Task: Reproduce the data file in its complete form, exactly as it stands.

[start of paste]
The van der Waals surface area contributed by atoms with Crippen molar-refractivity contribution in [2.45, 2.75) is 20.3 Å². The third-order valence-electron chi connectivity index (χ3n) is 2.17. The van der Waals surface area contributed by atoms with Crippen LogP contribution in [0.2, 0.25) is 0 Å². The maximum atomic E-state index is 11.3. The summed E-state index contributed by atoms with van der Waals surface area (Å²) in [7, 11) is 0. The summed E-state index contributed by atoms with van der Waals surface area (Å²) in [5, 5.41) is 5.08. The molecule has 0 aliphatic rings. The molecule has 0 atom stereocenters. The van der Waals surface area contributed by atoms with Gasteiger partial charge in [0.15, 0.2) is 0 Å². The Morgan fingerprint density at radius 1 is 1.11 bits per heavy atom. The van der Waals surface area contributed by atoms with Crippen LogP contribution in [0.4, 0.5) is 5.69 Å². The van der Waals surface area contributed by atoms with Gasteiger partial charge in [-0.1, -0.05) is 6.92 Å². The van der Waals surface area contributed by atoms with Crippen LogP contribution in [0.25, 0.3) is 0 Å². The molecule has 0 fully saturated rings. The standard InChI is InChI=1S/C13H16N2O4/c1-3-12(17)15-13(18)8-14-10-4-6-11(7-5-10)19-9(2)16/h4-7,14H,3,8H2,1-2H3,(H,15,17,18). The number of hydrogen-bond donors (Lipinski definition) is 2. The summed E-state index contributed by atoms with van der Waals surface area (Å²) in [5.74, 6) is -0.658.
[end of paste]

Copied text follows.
The van der Waals surface area contributed by atoms with Crippen molar-refractivity contribution in [2.45, 2.75) is 20.3 Å². The third-order valence-electron chi connectivity index (χ3n) is 2.17. The van der Waals surface area contributed by atoms with Crippen LogP contribution in [0.2, 0.25) is 0 Å². The maximum atomic E-state index is 11.3. The summed E-state index contributed by atoms with van der Waals surface area (Å²) in [7, 11) is 0. The summed E-state index contributed by atoms with van der Waals surface area (Å²) in [5, 5.41) is 5.08. The molecule has 0 aliphatic rings. The molecule has 0 atom stereocenters. The van der Waals surface area contributed by atoms with Gasteiger partial charge in [0.15, 0.2) is 0 Å². The Morgan fingerprint density at radius 1 is 1.11 bits per heavy atom. The van der Waals surface area contributed by atoms with Crippen LogP contribution in [0.4, 0.5) is 5.69 Å². The van der Waals surface area contributed by atoms with Gasteiger partial charge in [-0.1, -0.05) is 6.92 Å². The van der Waals surface area contributed by atoms with Crippen LogP contribution in [0.25, 0.3) is 0 Å². The molecule has 0 fully saturated rings. The standard InChI is InChI=1S/C13H16N2O4/c1-3-12(17)15-13(18)8-14-10-4-6-11(7-5-10)19-9(2)16/h4-7,14H,3,8H2,1-2H3,(H,15,17,18). The number of hydrogen-bond donors (Lipinski definition) is 2. The summed E-state index contributed by atoms with van der Waals surface area (Å²) in [5.74, 6) is -0.658.